By Michael E. Miller
By Ryan Yousefi
By Kyle Munzenrieder
By Sabrina Rodriguez
By Michael E. Miller
By Carlos Suarez De Jesus
By Luther Campbell
By Kyle Munzenrieder
"You can't just look at the symptoms," he says before leading his listener down a dark corridor of speculation built on an incredible premise. "Let's assume the U.S. government is behind drug trafficking in this country. What better place to base it than here in Miami? What is the best outfit to run a clandestine drug operation? The CIA, of course! But now let's say you have a guy here at the airport who doesn't want to have anything to do with it, who is hard-nosed and honest to boot. You have to get rid of him. An honest man is damn dangerous to have around, and Gus was honest."
To believe the theory, one has to discount a March 22, 1987, Miami Herald article that reported that the State Department decided to stop using Conner Air Lines because the small carrier was incapable of transporting the desired amount of supplies to the contras. Jablonowski, Conner's maintenance director, says only that "contract problems" led to a parting of ways in late 1985, but he emphatically denies that Conner Air Lines was incapable of handling the job.
While Hemming was delving into the CIA connection, several people at the airline, including Conner and his wife, began to notice that they were being followed. Conner's widow says the tailing by several men and women began in June of last year and became blatant during the next two months. "They wanted you to know they were following you," she insists. "They would drive real close to you and then way behind. If you tried to approach them, they would just drive away." She and others began noting tag numbers of the cars following them. "We ran checks on the license-plate numbers and came up with some strange names and addresses," Geneva Conner says before reciting a short list: "Retired policemen. A halfway house over on the Beach. And a lot of leased cars. Nothing really conclusive."
A mole planted at an airline, reports of late-night meetings with mystery men, contra supply flights, and tailing operations A whether it all adds up to an elaborate conspiracy against Conner by the FAA and the CIA depends on whom you talk to at Conner Air Lines. While Howard Davis and others are convinced some federal plot was afoot, Matt Jablonowski, who says he was never followed, is by nature skeptical and suggests that some sort of collective hysteria gripped the company during Conner's final summer. "Look, we've had troubles with the FAA for years, since the beginning of Conner Air, and yet nobody was following us before," Jablonowski argues. "All of that began when Hemming arrived."
He adds that despite Conner's belief in the FAA's "hidden agenda," his boss thought Hemming was going too far in looking for spooks in the woodwork. "Gus saw that Gerry was feeding him things that were wrong in order to lend weight to all this conspiracy stuff," Jablonowski says. "More conspiracy meant more surveillance, more investigations, more work and money for Gerry. One example was when he saw this pilot we were watching pass something through a fence to a person he identified as another agent. There were no other witnesses. It was always like that when there was something really strange going on. Only Gerry would see it. "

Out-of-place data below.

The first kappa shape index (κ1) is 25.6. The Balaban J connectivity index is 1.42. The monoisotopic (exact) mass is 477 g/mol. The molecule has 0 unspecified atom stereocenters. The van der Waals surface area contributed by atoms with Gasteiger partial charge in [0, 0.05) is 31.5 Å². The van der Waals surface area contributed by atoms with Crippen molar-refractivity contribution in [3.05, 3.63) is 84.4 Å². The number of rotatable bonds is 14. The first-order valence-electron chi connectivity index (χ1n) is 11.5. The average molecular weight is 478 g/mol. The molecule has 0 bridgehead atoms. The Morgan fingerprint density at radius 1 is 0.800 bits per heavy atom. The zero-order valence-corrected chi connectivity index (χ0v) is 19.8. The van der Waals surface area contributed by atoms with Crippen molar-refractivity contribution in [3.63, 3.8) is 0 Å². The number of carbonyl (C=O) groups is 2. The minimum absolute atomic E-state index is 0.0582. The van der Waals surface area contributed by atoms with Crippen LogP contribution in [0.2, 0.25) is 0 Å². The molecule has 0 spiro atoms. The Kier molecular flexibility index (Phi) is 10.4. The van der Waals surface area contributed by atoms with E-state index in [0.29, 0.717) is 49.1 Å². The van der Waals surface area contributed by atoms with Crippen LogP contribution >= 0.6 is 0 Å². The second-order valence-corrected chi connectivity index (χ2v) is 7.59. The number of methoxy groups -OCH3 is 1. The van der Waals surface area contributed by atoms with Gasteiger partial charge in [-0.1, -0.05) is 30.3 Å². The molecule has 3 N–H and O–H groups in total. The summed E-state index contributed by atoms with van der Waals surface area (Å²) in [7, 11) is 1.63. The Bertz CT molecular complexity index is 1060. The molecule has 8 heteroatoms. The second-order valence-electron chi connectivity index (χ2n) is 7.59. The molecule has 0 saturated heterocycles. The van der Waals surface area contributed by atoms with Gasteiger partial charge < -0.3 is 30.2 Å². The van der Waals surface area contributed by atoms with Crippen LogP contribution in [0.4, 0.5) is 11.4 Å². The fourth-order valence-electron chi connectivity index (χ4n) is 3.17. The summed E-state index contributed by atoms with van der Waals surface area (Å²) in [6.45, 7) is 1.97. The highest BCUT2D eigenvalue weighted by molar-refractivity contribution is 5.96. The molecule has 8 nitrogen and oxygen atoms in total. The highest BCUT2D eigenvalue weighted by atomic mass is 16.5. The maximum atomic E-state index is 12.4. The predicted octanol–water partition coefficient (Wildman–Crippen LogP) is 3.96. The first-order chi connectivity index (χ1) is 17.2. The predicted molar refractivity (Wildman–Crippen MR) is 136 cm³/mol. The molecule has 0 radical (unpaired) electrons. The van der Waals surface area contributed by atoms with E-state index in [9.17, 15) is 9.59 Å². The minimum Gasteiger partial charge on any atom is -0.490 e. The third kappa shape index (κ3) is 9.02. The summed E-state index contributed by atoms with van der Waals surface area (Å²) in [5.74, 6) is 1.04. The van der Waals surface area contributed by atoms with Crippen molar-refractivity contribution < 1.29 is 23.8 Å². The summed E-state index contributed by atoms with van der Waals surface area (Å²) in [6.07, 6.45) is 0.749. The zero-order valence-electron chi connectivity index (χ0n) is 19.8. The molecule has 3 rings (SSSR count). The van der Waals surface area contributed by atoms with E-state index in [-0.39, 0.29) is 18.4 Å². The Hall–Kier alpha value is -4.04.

On August 14, 1992, three days before his death, Conner, who had spent years surrounded by spooks both real and imagined, finally determined to confront the one haunting him most. He had just overheard a radio transmission in which the suspect pilot employee said something about going to "headquarters," a term not commonly used in civil aviation. Conner excitedly hatched a plan to discover who the pilot really worked for. He quickly dispatched employees to at least two locations: the airline company that employed the pilot, and an unguarded gate where the pilot had previously been seen leaving the airport. Conner himself played a hunch.
He grabbed two Smith and Wesson .38 caliber pistols, a stun gun, a crowbar, binoculars, and a disposable camera, loaded them into his wife's 1989 Cadillac, and headed for the place he believed was "headquarters": the Miami office of the Drug Enforcement Administration. There was no governor on the car this time, or for that matter on Gus Conner.
Where he parked is a matter of dispute. Conner's widow and friends maintain that he pulled into a public lot within sight of the DEA offices. But DEA information officer Jim Shedd says agents found him parked in a restricted lot adjacent to the DEA building, an unmarked block of steel and glass in the Koger Center on NW 53rd Street near 87th Avenue. Security is tight because of the obvious threat to DEA agents from drug traffickers.
"Mr. Conner was out in the parking lot where he shouldn't have been," says Shedd. "It's within our prerogative and rights to protect ourselves, since we've had numerous threats. We've gotten a lot of people out here taking photos of agents. Rightfully so, he was approached and questioned as to what he was doing there."
Considering his history of arguing with federal officials, it isn't surprising that Conner ended up in an altercation with the DEA agents who approached his car. Conner later told his family and friends only two men were involved, but agent Gary Wade insists he was accompanied by three colleagues as he walked out of the DEA office that day to question Conner. Wade says he and two of those agents, whom he declines to identify, approached the Cadillac while another agent waited slightly farther away.